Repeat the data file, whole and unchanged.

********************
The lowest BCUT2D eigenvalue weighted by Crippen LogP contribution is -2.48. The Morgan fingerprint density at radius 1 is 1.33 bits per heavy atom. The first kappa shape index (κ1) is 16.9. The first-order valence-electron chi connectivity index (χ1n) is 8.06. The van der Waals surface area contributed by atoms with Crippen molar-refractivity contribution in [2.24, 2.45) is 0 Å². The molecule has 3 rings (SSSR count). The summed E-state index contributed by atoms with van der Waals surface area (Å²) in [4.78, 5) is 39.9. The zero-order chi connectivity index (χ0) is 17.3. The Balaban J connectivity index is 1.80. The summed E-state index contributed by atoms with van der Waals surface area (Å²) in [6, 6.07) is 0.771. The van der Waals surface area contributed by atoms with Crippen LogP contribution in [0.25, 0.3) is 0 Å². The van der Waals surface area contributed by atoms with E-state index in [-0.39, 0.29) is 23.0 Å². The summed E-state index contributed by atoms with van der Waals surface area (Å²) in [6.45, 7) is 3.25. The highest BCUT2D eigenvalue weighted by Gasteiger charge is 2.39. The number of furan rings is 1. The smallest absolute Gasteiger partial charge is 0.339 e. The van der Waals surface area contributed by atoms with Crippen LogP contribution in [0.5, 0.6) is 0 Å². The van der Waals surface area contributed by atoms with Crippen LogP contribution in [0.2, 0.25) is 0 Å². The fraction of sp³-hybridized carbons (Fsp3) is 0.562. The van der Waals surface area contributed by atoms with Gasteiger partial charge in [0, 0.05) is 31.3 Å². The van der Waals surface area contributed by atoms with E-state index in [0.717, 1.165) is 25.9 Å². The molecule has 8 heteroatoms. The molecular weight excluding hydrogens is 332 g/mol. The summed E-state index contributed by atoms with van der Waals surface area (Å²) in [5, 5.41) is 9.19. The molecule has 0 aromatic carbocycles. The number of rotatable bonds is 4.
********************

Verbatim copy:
The lowest BCUT2D eigenvalue weighted by Crippen LogP contribution is -2.48. The Morgan fingerprint density at radius 1 is 1.33 bits per heavy atom. The first kappa shape index (κ1) is 16.9. The first-order valence-electron chi connectivity index (χ1n) is 8.06. The van der Waals surface area contributed by atoms with Crippen molar-refractivity contribution in [2.24, 2.45) is 0 Å². The molecule has 3 rings (SSSR count). The summed E-state index contributed by atoms with van der Waals surface area (Å²) in [4.78, 5) is 39.9. The zero-order chi connectivity index (χ0) is 17.3. The Balaban J connectivity index is 1.80. The summed E-state index contributed by atoms with van der Waals surface area (Å²) in [6, 6.07) is 0.771. The van der Waals surface area contributed by atoms with Crippen LogP contribution in [0.25, 0.3) is 0 Å². The van der Waals surface area contributed by atoms with E-state index in [-0.39, 0.29) is 23.0 Å². The summed E-state index contributed by atoms with van der Waals surface area (Å²) in [6.45, 7) is 3.25. The highest BCUT2D eigenvalue weighted by Gasteiger charge is 2.39. The number of furan rings is 1. The smallest absolute Gasteiger partial charge is 0.339 e. The van der Waals surface area contributed by atoms with Crippen LogP contribution in [0.5, 0.6) is 0 Å². The van der Waals surface area contributed by atoms with Crippen LogP contribution in [0.2, 0.25) is 0 Å². The fraction of sp³-hybridized carbons (Fsp3) is 0.562. The van der Waals surface area contributed by atoms with Gasteiger partial charge in [0, 0.05) is 31.3 Å². The van der Waals surface area contributed by atoms with E-state index in [0.717, 1.165) is 25.9 Å². The molecule has 8 heteroatoms. The molecular weight excluding hydrogens is 332 g/mol. The summed E-state index contributed by atoms with van der Waals surface area (Å²) in [5, 5.41) is 9.19. The molecule has 0 aromatic carbocycles. The number of rotatable bonds is 4.